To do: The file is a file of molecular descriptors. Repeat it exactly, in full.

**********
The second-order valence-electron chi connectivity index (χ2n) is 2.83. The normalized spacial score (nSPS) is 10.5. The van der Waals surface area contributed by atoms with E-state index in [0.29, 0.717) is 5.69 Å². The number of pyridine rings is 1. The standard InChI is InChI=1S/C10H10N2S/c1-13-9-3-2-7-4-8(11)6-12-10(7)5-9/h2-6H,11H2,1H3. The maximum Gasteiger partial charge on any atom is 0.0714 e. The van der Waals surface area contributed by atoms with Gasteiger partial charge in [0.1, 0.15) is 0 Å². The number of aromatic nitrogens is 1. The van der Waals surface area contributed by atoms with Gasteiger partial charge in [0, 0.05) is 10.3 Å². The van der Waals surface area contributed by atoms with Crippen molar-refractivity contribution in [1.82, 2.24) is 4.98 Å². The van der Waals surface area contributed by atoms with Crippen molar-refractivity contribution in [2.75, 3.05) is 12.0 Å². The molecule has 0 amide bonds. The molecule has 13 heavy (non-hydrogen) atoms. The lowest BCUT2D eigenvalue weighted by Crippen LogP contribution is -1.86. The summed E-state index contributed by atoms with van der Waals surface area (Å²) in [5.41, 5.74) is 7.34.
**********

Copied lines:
The second-order valence-electron chi connectivity index (χ2n) is 2.83. The normalized spacial score (nSPS) is 10.5. The van der Waals surface area contributed by atoms with E-state index in [0.29, 0.717) is 5.69 Å². The number of pyridine rings is 1. The standard InChI is InChI=1S/C10H10N2S/c1-13-9-3-2-7-4-8(11)6-12-10(7)5-9/h2-6H,11H2,1H3. The maximum Gasteiger partial charge on any atom is 0.0714 e. The van der Waals surface area contributed by atoms with Gasteiger partial charge in [0.1, 0.15) is 0 Å². The number of aromatic nitrogens is 1. The van der Waals surface area contributed by atoms with Gasteiger partial charge in [0, 0.05) is 10.3 Å². The van der Waals surface area contributed by atoms with Crippen molar-refractivity contribution in [1.82, 2.24) is 4.98 Å². The van der Waals surface area contributed by atoms with Crippen molar-refractivity contribution in [2.75, 3.05) is 12.0 Å². The molecule has 0 amide bonds. The molecule has 13 heavy (non-hydrogen) atoms. The lowest BCUT2D eigenvalue weighted by Crippen LogP contribution is -1.86. The summed E-state index contributed by atoms with van der Waals surface area (Å²) in [5.41, 5.74) is 7.34.